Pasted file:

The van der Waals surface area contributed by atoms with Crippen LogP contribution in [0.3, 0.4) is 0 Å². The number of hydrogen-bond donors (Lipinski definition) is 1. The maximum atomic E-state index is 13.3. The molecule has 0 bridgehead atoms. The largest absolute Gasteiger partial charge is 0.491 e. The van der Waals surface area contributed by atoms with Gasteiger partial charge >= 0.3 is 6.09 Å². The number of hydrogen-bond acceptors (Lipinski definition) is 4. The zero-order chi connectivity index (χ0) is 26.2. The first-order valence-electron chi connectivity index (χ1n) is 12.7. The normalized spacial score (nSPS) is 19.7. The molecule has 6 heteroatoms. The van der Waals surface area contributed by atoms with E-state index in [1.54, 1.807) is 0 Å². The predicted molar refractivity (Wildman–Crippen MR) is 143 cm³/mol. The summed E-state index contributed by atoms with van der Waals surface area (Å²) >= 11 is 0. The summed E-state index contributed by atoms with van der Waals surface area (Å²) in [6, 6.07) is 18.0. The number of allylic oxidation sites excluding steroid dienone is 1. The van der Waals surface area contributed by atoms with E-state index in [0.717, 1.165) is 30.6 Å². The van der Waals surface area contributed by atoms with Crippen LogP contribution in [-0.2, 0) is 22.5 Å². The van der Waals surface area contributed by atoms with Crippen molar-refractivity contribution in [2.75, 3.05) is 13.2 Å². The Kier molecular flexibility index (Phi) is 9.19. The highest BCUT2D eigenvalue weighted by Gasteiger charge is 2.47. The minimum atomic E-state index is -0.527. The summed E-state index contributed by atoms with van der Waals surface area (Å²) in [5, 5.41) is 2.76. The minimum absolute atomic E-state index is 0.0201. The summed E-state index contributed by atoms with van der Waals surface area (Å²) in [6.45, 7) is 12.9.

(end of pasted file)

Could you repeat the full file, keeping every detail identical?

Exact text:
The van der Waals surface area contributed by atoms with Crippen LogP contribution in [0.3, 0.4) is 0 Å². The number of hydrogen-bond donors (Lipinski definition) is 1. The maximum atomic E-state index is 13.3. The molecule has 0 bridgehead atoms. The largest absolute Gasteiger partial charge is 0.491 e. The van der Waals surface area contributed by atoms with Gasteiger partial charge >= 0.3 is 6.09 Å². The number of hydrogen-bond acceptors (Lipinski definition) is 4. The zero-order chi connectivity index (χ0) is 26.2. The first-order valence-electron chi connectivity index (χ1n) is 12.7. The normalized spacial score (nSPS) is 19.7. The molecule has 6 heteroatoms. The van der Waals surface area contributed by atoms with E-state index in [1.54, 1.807) is 0 Å². The predicted molar refractivity (Wildman–Crippen MR) is 143 cm³/mol. The summed E-state index contributed by atoms with van der Waals surface area (Å²) >= 11 is 0. The summed E-state index contributed by atoms with van der Waals surface area (Å²) in [6, 6.07) is 18.0. The number of allylic oxidation sites excluding steroid dienone is 1. The van der Waals surface area contributed by atoms with E-state index in [0.717, 1.165) is 30.6 Å². The van der Waals surface area contributed by atoms with Crippen LogP contribution in [-0.2, 0) is 22.5 Å². The van der Waals surface area contributed by atoms with Crippen molar-refractivity contribution in [2.75, 3.05) is 13.2 Å². The Kier molecular flexibility index (Phi) is 9.19. The highest BCUT2D eigenvalue weighted by Gasteiger charge is 2.47. The minimum atomic E-state index is -0.527. The summed E-state index contributed by atoms with van der Waals surface area (Å²) in [5, 5.41) is 2.76. The minimum absolute atomic E-state index is 0.0201. The summed E-state index contributed by atoms with van der Waals surface area (Å²) in [6.45, 7) is 12.9.